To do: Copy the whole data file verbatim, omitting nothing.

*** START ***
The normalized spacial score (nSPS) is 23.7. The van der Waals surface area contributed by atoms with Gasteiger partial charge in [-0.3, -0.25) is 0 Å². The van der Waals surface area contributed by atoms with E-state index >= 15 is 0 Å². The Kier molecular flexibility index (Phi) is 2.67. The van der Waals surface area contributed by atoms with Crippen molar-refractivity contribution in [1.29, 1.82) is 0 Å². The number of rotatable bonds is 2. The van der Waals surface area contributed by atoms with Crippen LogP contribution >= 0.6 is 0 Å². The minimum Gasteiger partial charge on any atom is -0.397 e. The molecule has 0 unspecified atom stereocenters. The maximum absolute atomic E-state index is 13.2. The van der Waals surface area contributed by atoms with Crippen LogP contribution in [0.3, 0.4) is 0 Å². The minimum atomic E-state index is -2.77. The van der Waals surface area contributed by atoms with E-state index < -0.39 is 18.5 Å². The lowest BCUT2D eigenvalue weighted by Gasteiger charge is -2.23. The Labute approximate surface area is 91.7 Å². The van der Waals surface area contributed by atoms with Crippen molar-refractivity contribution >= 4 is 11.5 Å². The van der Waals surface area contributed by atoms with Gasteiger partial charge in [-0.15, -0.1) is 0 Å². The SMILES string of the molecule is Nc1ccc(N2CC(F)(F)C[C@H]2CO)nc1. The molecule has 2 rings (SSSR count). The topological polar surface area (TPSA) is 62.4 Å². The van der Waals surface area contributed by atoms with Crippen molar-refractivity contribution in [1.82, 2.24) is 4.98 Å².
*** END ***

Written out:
The normalized spacial score (nSPS) is 23.7. The van der Waals surface area contributed by atoms with Gasteiger partial charge in [-0.3, -0.25) is 0 Å². The van der Waals surface area contributed by atoms with E-state index >= 15 is 0 Å². The Kier molecular flexibility index (Phi) is 2.67. The van der Waals surface area contributed by atoms with Crippen molar-refractivity contribution in [1.29, 1.82) is 0 Å². The number of rotatable bonds is 2. The van der Waals surface area contributed by atoms with Crippen LogP contribution >= 0.6 is 0 Å². The minimum Gasteiger partial charge on any atom is -0.397 e. The molecule has 0 unspecified atom stereocenters. The maximum absolute atomic E-state index is 13.2. The van der Waals surface area contributed by atoms with Crippen LogP contribution in [0.3, 0.4) is 0 Å². The minimum atomic E-state index is -2.77. The van der Waals surface area contributed by atoms with E-state index < -0.39 is 18.5 Å². The lowest BCUT2D eigenvalue weighted by Gasteiger charge is -2.23. The Labute approximate surface area is 91.7 Å². The van der Waals surface area contributed by atoms with Crippen molar-refractivity contribution >= 4 is 11.5 Å². The van der Waals surface area contributed by atoms with Gasteiger partial charge in [-0.15, -0.1) is 0 Å². The SMILES string of the molecule is Nc1ccc(N2CC(F)(F)C[C@H]2CO)nc1. The molecule has 2 rings (SSSR count). The topological polar surface area (TPSA) is 62.4 Å². The van der Waals surface area contributed by atoms with Crippen molar-refractivity contribution in [1.82, 2.24) is 4.98 Å².